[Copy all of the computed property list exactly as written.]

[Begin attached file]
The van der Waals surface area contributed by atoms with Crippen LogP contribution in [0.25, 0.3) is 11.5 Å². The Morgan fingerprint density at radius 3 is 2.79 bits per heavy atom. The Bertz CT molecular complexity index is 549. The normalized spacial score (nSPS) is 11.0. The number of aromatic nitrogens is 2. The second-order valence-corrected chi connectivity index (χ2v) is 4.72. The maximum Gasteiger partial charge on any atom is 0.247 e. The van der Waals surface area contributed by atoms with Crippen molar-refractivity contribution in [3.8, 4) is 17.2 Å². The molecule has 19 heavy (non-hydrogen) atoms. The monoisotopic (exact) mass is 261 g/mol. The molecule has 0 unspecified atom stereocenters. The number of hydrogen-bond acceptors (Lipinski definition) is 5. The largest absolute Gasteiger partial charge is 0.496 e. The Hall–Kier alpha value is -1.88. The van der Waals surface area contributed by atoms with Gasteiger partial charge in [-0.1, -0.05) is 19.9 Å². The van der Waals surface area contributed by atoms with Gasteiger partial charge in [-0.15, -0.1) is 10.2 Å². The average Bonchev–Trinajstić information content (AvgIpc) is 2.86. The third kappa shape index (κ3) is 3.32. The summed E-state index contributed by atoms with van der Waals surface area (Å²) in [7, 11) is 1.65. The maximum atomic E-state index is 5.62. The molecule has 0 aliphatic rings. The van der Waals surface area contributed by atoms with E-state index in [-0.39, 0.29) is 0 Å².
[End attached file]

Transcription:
The van der Waals surface area contributed by atoms with Crippen LogP contribution in [0.25, 0.3) is 11.5 Å². The Morgan fingerprint density at radius 3 is 2.79 bits per heavy atom. The Bertz CT molecular complexity index is 549. The normalized spacial score (nSPS) is 11.0. The number of aromatic nitrogens is 2. The second-order valence-corrected chi connectivity index (χ2v) is 4.72. The maximum Gasteiger partial charge on any atom is 0.247 e. The van der Waals surface area contributed by atoms with Crippen molar-refractivity contribution in [3.8, 4) is 17.2 Å². The molecule has 19 heavy (non-hydrogen) atoms. The monoisotopic (exact) mass is 261 g/mol. The molecule has 0 unspecified atom stereocenters. The number of hydrogen-bond acceptors (Lipinski definition) is 5. The largest absolute Gasteiger partial charge is 0.496 e. The Hall–Kier alpha value is -1.88. The van der Waals surface area contributed by atoms with Gasteiger partial charge in [-0.1, -0.05) is 19.9 Å². The van der Waals surface area contributed by atoms with Gasteiger partial charge in [-0.15, -0.1) is 10.2 Å². The average Bonchev–Trinajstić information content (AvgIpc) is 2.86. The third kappa shape index (κ3) is 3.32. The summed E-state index contributed by atoms with van der Waals surface area (Å²) in [7, 11) is 1.65. The maximum atomic E-state index is 5.62. The molecule has 0 aliphatic rings. The van der Waals surface area contributed by atoms with E-state index in [-0.39, 0.29) is 0 Å².